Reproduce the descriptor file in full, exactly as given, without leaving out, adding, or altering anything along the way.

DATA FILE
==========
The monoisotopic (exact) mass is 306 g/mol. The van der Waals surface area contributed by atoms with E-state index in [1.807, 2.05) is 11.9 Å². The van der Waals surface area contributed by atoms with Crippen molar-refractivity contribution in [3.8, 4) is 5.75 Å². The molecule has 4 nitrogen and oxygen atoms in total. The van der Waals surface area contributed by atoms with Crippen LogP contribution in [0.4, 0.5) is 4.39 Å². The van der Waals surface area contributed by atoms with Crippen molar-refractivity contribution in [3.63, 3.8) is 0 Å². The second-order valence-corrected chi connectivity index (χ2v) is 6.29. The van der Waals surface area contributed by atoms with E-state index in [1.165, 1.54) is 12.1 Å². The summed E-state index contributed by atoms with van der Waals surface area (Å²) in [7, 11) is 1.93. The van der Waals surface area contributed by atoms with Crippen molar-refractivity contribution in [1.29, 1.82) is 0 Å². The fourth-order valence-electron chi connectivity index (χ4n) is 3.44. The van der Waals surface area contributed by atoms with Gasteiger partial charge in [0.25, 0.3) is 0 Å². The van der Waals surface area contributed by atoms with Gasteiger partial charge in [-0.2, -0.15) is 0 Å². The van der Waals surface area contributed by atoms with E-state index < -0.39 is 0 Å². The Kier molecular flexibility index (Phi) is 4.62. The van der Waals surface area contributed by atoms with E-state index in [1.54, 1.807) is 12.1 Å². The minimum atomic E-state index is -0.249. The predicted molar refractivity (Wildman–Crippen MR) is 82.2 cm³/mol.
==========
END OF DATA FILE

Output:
The monoisotopic (exact) mass is 306 g/mol. The van der Waals surface area contributed by atoms with E-state index in [1.807, 2.05) is 11.9 Å². The van der Waals surface area contributed by atoms with Crippen molar-refractivity contribution in [3.8, 4) is 5.75 Å². The molecule has 4 nitrogen and oxygen atoms in total. The van der Waals surface area contributed by atoms with Crippen LogP contribution in [0.4, 0.5) is 4.39 Å². The van der Waals surface area contributed by atoms with Crippen molar-refractivity contribution in [3.63, 3.8) is 0 Å². The second-order valence-corrected chi connectivity index (χ2v) is 6.29. The van der Waals surface area contributed by atoms with E-state index in [1.165, 1.54) is 12.1 Å². The summed E-state index contributed by atoms with van der Waals surface area (Å²) in [7, 11) is 1.93. The van der Waals surface area contributed by atoms with Crippen molar-refractivity contribution in [1.29, 1.82) is 0 Å². The fourth-order valence-electron chi connectivity index (χ4n) is 3.44. The van der Waals surface area contributed by atoms with Gasteiger partial charge in [0.25, 0.3) is 0 Å². The van der Waals surface area contributed by atoms with Gasteiger partial charge in [-0.2, -0.15) is 0 Å². The van der Waals surface area contributed by atoms with E-state index < -0.39 is 0 Å². The Kier molecular flexibility index (Phi) is 4.62. The van der Waals surface area contributed by atoms with E-state index in [1.54, 1.807) is 12.1 Å². The minimum atomic E-state index is -0.249. The predicted molar refractivity (Wildman–Crippen MR) is 82.2 cm³/mol.